LONDON – According to data provided by RadarBox.com, JetBlue is nearing pre-pandemic levels of typical flights operated, highlighting good news in the direction of recovery.
The airline has slowly but surely been getting close to pre-pandemic levels in terms of total flights operated, based on the rolling seven-day averages it has been producing.
So without further ado, let’s get into the numbers…
For August 13-20, the airline offered a seven-day rolling average of 981 flights, which is up 15.68% compared to the same period last year and is far higher than 2020’s figures.
To get to pre-pandemic numbers, the airline needs to operate another 65 flights per week, before full recovery to flight operations can be ascertained that way.
The 980s is basically where the airline has been over the last four weeks, with there now being a push needed to exceed 1,000 flights per week.
- July 16-23 – 981 movements – +12.63%
- July 23-30 – 957 movements – +9.50%
- July 30-August 6 – 983 movements – +12.73%
- August 6-13 – 980 movements – +11.49%
Q2 Losses Something to Work On…
Settings things off in a downside of results for the carrier, JetBlue has announced a reported GAAP pre-tax loss of $151 million, coupled with a loss per share of $0.58. Both of these figures are still down by quite a margin when compared to their Q2 results of 2019 (pre-pandemic) at a pre-tax income of $236 million, with their earnings per share standing at $0.59.
The carrier’s adjusted pre-tax loss, excluding one-time items, now stands at $102 million for Q2 2022, with an adjusted loss per share of $0.47, compared to Q2 2019’s adjusted pre-tax income, excluding one-time items of $238 million, with adjusted earnings per share of $0.60.
Interestingly, compared to 2019, JetBlue’s capacity for Q2 2022 was up by 2.3%, this capacity increase helped the carriers’ operating revenues this years quarter, with an increase of 63.1% when compared to Q2 2019, this equated to a record-breaking operating revenue of $2,445 million, with 2019’s being $1,499 million.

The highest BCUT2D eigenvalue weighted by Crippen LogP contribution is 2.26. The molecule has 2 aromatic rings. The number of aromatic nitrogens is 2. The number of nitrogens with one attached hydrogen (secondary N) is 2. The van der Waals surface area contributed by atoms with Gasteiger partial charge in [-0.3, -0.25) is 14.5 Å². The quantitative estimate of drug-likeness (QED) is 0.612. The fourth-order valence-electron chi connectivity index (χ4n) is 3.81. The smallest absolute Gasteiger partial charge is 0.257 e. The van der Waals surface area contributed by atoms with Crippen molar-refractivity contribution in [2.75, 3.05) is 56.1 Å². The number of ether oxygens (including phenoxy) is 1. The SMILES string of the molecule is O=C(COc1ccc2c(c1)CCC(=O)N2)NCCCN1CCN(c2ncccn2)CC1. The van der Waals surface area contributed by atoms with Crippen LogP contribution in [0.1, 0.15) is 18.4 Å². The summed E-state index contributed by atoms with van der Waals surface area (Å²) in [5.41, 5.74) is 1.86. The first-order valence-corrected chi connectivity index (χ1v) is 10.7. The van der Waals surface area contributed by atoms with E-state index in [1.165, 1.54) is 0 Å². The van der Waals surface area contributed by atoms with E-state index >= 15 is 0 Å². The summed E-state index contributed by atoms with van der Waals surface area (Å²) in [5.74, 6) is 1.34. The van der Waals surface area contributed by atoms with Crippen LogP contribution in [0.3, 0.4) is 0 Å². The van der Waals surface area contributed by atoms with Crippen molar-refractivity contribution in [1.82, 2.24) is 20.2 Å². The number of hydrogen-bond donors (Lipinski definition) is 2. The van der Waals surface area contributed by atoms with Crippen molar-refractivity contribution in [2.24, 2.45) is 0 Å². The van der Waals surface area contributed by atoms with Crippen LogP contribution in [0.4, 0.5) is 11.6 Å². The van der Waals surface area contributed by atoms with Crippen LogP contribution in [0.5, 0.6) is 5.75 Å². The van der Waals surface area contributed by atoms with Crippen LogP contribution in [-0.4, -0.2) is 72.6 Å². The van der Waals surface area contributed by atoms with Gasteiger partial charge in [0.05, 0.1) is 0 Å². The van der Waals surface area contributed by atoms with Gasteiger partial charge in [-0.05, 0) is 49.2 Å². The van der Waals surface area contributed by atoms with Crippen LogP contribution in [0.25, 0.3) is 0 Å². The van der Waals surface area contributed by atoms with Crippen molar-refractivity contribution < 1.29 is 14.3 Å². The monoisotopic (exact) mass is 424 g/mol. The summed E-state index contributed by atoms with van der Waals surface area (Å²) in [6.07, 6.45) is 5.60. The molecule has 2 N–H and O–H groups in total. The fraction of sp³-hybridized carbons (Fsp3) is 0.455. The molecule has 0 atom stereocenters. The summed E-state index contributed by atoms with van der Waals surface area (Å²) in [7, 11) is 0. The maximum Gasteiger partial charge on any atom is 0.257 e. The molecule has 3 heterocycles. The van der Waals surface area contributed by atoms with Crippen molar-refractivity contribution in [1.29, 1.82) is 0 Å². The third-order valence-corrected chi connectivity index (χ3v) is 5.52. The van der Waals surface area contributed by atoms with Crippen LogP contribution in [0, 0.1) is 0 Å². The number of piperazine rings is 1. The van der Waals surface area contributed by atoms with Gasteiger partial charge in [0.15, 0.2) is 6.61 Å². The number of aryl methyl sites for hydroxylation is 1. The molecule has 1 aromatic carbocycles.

However, due to high operational expenses that amounted to a total of $2,588 million for this quarter, JetBlue came out with a total operating loss of $113 million, compared to Q2 2019’s operating income of $147 million, a 176.7% difference.
Another major thing to notice for JetBlue stock this quarter is that on July 28, Spirit Airlines’ Board of Directors approved a definitive merger agreement for JetBlue to acquire the U.S. LCC for $33.50 per share in cash.
This includes a pre-payment of $2.50 per share in cash that is payable upon Spirit’s stockholder’s approval of the transaction, as well as a ticking fee of $0.10 per month starting from January 2023 until the closure of the agreement. This shows promise for JetBlue stock.
This agreement with Spirit has a fully diluted equity value of $3.8 billion with an adjusted enterprise value of $7.6 billion.
In terms of JetBlue’s fleet plans, they have decided to accelerate the retirement of their Embraer E190 fleet by one year from year-end 2026 to now mid-2025.
With this, they are expediting their plans to switch to the Airbus A220 aircraft, of which JetBlue has a total of 100, including both its current fleet as well as aircraft still on back-order with Airbus, following a revised agreement that was announced earlier in the year.